“Over 300 million people in India don’t have access to the electricity grid and are living in complete darkness,” PM said.
The slow pace of capacity addition in the solar sector has created room for a variety of off-grid solar solutions to grow and provide electricity to those as yet not connected to the power grid, according to a private sector industry leader.
“In solar, there are two parts – one is the government utility projects, and they are going super slow,” Nidhi Modi, executive director, RAL Consumer Products, the largest off-grid solar company in India, said in an interview. “They are targeting 12 GW a year of capacity addition and they are getting 6 GW a year. So they are heavily dependent on the off-grid solar industry.”
Off-grid solar is increasingly being viewed as the way to bring sustainable and cheap lighting to the vast segments of India that are yet to be connected to the electricity grid, especially in difficult terrain.
“Over 300 million people in India don’t have access to the electricity grid and are living in complete darkness,” Ms. Modi added.
“They live off kerosene lanterns, which are extremely harmful to health and often result in huge losses of life and property due to fires.” The coming together of various factors, both external and domestic, has meant that there are several types of household solar products entering the market, ranging from simple solar lanterns powered by in-built solar panels, to entire solar invertors that use rooftop solar panels.
“Solar tariffs have become competitive now, the efficiency of solar panels has improved substantially, battery technology has improved, LED prices have gone down, and the price of plastic has reduced due to the fall in oil prices,” Ms. Modi said. It was a combination of all these factors that has led to a surge in the industry over the last three years.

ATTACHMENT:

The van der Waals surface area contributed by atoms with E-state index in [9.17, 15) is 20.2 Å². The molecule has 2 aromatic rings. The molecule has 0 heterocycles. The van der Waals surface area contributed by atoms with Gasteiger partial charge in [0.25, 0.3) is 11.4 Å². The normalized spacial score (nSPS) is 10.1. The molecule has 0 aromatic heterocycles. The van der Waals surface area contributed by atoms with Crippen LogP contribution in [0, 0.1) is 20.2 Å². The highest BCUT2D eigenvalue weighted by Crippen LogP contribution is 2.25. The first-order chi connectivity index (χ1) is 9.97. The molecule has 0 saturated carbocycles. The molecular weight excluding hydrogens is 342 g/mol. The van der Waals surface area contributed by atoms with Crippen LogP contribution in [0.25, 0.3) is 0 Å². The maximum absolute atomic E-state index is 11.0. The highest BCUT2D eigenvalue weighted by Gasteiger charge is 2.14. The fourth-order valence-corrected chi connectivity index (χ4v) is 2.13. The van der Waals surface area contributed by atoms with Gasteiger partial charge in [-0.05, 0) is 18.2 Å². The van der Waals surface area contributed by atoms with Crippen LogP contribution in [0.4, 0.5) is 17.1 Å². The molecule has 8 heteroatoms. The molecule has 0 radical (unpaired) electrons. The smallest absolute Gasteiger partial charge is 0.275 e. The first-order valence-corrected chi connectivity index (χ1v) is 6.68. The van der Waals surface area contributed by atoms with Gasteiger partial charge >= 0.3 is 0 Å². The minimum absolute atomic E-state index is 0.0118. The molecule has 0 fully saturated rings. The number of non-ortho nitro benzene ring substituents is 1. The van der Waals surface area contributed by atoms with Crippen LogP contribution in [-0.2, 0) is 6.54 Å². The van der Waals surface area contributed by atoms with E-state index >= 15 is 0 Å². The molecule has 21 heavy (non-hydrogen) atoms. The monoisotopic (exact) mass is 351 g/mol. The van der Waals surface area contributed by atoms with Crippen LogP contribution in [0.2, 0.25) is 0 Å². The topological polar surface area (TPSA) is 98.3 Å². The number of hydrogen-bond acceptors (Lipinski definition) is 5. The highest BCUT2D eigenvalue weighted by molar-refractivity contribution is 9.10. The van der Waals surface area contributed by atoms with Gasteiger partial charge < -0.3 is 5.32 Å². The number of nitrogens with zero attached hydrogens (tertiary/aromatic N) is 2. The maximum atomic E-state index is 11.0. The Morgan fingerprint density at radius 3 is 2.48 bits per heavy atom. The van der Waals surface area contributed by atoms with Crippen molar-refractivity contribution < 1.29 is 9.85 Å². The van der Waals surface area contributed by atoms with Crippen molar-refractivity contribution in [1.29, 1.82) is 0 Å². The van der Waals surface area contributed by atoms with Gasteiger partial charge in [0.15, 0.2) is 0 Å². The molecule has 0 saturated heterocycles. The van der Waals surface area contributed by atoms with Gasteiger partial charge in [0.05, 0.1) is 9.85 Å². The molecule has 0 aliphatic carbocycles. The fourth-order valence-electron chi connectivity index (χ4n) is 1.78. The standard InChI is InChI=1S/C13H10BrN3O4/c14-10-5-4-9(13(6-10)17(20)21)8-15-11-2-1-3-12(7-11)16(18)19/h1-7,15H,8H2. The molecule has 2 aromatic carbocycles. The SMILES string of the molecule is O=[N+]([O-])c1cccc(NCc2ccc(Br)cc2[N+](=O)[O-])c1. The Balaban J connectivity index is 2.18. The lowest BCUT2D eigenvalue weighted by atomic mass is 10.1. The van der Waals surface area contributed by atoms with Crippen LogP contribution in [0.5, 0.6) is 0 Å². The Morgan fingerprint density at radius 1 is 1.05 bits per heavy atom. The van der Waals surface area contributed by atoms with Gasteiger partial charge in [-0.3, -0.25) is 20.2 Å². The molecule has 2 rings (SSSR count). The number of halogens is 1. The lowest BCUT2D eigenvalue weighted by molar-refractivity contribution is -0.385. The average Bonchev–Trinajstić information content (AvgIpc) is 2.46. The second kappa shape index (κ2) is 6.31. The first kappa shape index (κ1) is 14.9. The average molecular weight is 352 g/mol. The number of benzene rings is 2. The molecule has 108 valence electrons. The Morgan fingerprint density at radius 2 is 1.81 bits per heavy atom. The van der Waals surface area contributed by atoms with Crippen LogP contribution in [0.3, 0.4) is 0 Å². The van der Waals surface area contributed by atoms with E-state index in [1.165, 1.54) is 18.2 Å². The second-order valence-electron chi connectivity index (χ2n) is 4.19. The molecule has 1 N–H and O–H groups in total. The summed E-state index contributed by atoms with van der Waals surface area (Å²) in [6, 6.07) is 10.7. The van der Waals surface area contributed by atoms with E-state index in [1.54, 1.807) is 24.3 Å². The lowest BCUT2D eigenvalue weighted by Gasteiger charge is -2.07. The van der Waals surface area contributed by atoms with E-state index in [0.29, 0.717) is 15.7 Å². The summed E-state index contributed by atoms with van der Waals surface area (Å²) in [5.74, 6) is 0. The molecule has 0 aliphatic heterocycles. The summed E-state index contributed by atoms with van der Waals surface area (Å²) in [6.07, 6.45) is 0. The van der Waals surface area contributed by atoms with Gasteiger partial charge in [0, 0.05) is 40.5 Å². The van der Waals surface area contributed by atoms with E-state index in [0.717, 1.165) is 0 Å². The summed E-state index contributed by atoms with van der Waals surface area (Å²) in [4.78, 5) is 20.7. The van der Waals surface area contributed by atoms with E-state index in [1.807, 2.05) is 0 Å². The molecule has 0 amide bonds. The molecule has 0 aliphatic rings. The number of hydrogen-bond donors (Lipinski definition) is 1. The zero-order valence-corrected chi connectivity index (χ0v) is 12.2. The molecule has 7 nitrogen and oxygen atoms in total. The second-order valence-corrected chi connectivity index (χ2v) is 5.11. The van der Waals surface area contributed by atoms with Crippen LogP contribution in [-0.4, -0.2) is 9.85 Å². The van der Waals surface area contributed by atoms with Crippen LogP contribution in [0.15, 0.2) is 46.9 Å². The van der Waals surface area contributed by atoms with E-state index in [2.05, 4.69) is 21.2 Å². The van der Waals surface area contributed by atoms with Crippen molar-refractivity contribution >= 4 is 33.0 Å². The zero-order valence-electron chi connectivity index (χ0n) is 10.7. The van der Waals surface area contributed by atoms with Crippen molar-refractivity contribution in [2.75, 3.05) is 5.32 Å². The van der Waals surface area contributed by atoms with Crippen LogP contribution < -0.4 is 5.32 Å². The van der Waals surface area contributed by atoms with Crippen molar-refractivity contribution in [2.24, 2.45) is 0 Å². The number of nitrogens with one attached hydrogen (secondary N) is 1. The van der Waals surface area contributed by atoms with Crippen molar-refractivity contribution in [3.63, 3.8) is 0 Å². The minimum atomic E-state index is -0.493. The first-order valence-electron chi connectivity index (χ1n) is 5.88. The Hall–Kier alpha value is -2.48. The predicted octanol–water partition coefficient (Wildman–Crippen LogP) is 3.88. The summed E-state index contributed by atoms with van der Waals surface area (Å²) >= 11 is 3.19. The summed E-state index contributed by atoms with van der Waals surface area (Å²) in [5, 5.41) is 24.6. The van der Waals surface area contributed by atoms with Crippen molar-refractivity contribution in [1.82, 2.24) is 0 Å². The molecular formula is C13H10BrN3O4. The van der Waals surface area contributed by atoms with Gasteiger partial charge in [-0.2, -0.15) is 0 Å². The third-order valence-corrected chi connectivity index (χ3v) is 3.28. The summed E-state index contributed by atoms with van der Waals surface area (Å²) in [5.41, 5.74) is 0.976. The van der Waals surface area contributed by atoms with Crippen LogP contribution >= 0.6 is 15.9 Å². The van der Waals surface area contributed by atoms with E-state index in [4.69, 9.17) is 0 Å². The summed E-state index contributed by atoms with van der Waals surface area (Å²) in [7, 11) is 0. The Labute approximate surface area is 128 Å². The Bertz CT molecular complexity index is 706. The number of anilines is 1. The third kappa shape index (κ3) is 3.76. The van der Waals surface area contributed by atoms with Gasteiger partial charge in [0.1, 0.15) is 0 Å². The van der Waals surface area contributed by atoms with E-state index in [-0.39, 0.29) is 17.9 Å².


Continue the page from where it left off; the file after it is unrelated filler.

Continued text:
These off-grid solar solutions, apart from helping the government meet its renewable energy target, also provide economical savings — both to the government and the consumer.
“The government is spending Rs.30,000 crore a year on importing kerosene, which is a complete waste of foreign exchange,” Ms. Modi said. “The average rural household uses 18 litres of kerosene a month, 12 of which are used only for lighting. The rest is for cooking. They spend Rs.150 a month only on kerosene.”
However, despite some cost factors easing in the off-grid solar industry, others still pinch, leading to economic activity that could have taken place in India moving to China instead.
“Most of the input products have zero customs duty on imports,” Ms. Modi said. “But this is a limited benefit. We could create a lot of job opportunities by manufacturing in India if the Centre would cut the battery import duty. We can then just import the battery and make the rest in India.” The battery makes up 30 per cent of the cost of the product, according to Ms Modi, and the company has to pay a 30 per cent duty on its import. This renders making solar lanterns and invertors in India economically unviable.